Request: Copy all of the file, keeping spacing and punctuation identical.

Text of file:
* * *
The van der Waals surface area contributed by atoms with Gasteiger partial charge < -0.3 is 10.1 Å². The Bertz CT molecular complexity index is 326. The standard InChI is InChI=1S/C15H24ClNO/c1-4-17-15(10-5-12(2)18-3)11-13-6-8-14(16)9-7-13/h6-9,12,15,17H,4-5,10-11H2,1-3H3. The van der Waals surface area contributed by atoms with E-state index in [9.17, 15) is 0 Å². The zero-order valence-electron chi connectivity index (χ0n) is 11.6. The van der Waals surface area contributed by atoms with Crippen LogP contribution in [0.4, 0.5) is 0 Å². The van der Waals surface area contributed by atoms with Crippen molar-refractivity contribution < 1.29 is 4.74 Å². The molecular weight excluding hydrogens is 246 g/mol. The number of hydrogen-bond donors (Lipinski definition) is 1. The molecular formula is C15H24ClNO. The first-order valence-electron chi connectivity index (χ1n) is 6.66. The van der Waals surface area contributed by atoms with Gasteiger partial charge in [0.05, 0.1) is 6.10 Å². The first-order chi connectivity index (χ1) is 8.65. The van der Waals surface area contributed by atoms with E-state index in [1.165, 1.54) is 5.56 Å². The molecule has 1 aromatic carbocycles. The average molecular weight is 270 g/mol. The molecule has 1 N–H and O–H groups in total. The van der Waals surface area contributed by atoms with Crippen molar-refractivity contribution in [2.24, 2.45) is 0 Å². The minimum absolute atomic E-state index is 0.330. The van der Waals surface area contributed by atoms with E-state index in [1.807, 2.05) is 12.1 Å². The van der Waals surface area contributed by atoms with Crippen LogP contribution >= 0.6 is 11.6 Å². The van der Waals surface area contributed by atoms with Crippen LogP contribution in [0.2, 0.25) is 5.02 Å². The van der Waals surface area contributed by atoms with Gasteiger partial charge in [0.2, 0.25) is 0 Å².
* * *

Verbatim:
The van der Waals surface area contributed by atoms with Gasteiger partial charge < -0.3 is 10.1 Å². The Bertz CT molecular complexity index is 326. The standard InChI is InChI=1S/C15H24ClNO/c1-4-17-15(10-5-12(2)18-3)11-13-6-8-14(16)9-7-13/h6-9,12,15,17H,4-5,10-11H2,1-3H3. The van der Waals surface area contributed by atoms with E-state index in [9.17, 15) is 0 Å². The zero-order valence-electron chi connectivity index (χ0n) is 11.6. The van der Waals surface area contributed by atoms with Crippen LogP contribution in [0.4, 0.5) is 0 Å². The van der Waals surface area contributed by atoms with Crippen molar-refractivity contribution < 1.29 is 4.74 Å². The molecular weight excluding hydrogens is 246 g/mol. The number of hydrogen-bond donors (Lipinski definition) is 1. The molecular formula is C15H24ClNO. The first-order valence-electron chi connectivity index (χ1n) is 6.66. The van der Waals surface area contributed by atoms with Gasteiger partial charge in [0.05, 0.1) is 6.10 Å². The first-order chi connectivity index (χ1) is 8.65. The van der Waals surface area contributed by atoms with E-state index in [1.165, 1.54) is 5.56 Å². The molecule has 1 aromatic carbocycles. The average molecular weight is 270 g/mol. The molecule has 1 N–H and O–H groups in total. The van der Waals surface area contributed by atoms with Crippen molar-refractivity contribution in [2.24, 2.45) is 0 Å². The minimum absolute atomic E-state index is 0.330. The van der Waals surface area contributed by atoms with E-state index in [1.807, 2.05) is 12.1 Å². The van der Waals surface area contributed by atoms with Crippen LogP contribution >= 0.6 is 11.6 Å². The van der Waals surface area contributed by atoms with Crippen LogP contribution in [0.2, 0.25) is 5.02 Å². The van der Waals surface area contributed by atoms with Gasteiger partial charge in [0.2, 0.25) is 0 Å².